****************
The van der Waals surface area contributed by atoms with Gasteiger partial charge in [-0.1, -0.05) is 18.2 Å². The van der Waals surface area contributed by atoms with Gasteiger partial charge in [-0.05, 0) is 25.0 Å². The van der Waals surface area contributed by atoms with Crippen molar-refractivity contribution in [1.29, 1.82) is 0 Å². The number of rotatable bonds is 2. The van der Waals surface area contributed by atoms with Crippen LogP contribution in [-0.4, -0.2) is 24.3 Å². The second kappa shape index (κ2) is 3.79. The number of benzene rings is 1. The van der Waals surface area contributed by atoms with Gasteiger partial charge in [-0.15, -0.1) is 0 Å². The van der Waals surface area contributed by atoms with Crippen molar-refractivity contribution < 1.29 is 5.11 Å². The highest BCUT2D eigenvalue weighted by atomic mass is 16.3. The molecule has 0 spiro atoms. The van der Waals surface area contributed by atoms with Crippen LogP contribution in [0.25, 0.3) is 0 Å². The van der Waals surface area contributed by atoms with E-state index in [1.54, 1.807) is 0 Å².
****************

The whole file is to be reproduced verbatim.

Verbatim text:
The van der Waals surface area contributed by atoms with Gasteiger partial charge in [-0.1, -0.05) is 18.2 Å². The van der Waals surface area contributed by atoms with Gasteiger partial charge in [-0.05, 0) is 25.0 Å². The van der Waals surface area contributed by atoms with Crippen molar-refractivity contribution in [1.29, 1.82) is 0 Å². The number of rotatable bonds is 2. The van der Waals surface area contributed by atoms with Crippen LogP contribution in [-0.4, -0.2) is 24.3 Å². The second kappa shape index (κ2) is 3.79. The number of benzene rings is 1. The van der Waals surface area contributed by atoms with Gasteiger partial charge in [-0.15, -0.1) is 0 Å². The van der Waals surface area contributed by atoms with Crippen molar-refractivity contribution < 1.29 is 5.11 Å². The highest BCUT2D eigenvalue weighted by atomic mass is 16.3. The molecule has 0 spiro atoms. The van der Waals surface area contributed by atoms with Crippen LogP contribution in [0.25, 0.3) is 0 Å². The van der Waals surface area contributed by atoms with E-state index in [1.54, 1.807) is 0 Å².